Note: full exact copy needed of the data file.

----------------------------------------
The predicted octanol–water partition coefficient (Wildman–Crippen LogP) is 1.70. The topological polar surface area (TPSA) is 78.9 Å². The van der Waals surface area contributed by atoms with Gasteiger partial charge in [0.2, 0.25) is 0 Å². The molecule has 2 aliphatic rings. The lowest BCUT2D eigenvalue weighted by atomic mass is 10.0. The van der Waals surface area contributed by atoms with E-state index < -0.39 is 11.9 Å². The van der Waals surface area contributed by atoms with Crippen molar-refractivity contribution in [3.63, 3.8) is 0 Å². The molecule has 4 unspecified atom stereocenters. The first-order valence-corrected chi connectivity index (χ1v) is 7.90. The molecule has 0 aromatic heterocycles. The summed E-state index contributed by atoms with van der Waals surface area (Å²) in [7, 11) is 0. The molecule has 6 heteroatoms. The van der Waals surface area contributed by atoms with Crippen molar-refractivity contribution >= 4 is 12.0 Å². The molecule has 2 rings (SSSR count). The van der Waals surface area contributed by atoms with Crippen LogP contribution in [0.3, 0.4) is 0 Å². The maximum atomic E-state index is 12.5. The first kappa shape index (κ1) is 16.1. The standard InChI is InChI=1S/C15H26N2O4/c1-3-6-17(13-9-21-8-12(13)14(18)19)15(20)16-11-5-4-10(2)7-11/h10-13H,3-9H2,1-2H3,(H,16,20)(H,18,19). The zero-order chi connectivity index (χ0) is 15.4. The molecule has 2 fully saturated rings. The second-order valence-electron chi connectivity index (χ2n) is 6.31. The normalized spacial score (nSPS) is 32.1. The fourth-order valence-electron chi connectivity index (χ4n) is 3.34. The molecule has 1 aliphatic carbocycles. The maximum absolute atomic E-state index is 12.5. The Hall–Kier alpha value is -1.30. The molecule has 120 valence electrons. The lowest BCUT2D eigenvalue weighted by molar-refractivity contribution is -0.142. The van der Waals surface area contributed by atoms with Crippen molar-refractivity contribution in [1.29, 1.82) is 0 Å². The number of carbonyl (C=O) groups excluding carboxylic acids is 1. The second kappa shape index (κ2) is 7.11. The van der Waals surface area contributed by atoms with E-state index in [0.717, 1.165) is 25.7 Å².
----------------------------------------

The predicted octanol–water partition coefficient (Wildman–Crippen LogP) is 1.70. The topological polar surface area (TPSA) is 78.9 Å². The van der Waals surface area contributed by atoms with Gasteiger partial charge in [0.2, 0.25) is 0 Å². The molecule has 2 aliphatic rings. The lowest BCUT2D eigenvalue weighted by atomic mass is 10.0. The van der Waals surface area contributed by atoms with E-state index < -0.39 is 11.9 Å². The van der Waals surface area contributed by atoms with Crippen molar-refractivity contribution in [3.63, 3.8) is 0 Å². The molecule has 4 unspecified atom stereocenters. The first-order valence-corrected chi connectivity index (χ1v) is 7.90. The molecule has 0 aromatic heterocycles. The summed E-state index contributed by atoms with van der Waals surface area (Å²) in [7, 11) is 0. The molecule has 6 heteroatoms. The van der Waals surface area contributed by atoms with Crippen molar-refractivity contribution >= 4 is 12.0 Å². The molecule has 2 rings (SSSR count). The van der Waals surface area contributed by atoms with Crippen LogP contribution in [0.3, 0.4) is 0 Å². The maximum atomic E-state index is 12.5. The first kappa shape index (κ1) is 16.1. The standard InChI is InChI=1S/C15H26N2O4/c1-3-6-17(13-9-21-8-12(13)14(18)19)15(20)16-11-5-4-10(2)7-11/h10-13H,3-9H2,1-2H3,(H,16,20)(H,18,19). The zero-order chi connectivity index (χ0) is 15.4. The molecule has 2 fully saturated rings. The second-order valence-electron chi connectivity index (χ2n) is 6.31. The normalized spacial score (nSPS) is 32.1. The fourth-order valence-electron chi connectivity index (χ4n) is 3.34. The molecule has 1 aliphatic carbocycles. The maximum absolute atomic E-state index is 12.5. The Hall–Kier alpha value is -1.30. The molecule has 120 valence electrons. The lowest BCUT2D eigenvalue weighted by molar-refractivity contribution is -0.142. The van der Waals surface area contributed by atoms with Crippen molar-refractivity contribution in [1.29, 1.82) is 0 Å². The number of carbonyl (C=O) groups excluding carboxylic acids is 1. The second kappa shape index (κ2) is 7.11. The van der Waals surface area contributed by atoms with E-state index in [0.717, 1.165) is 25.7 Å².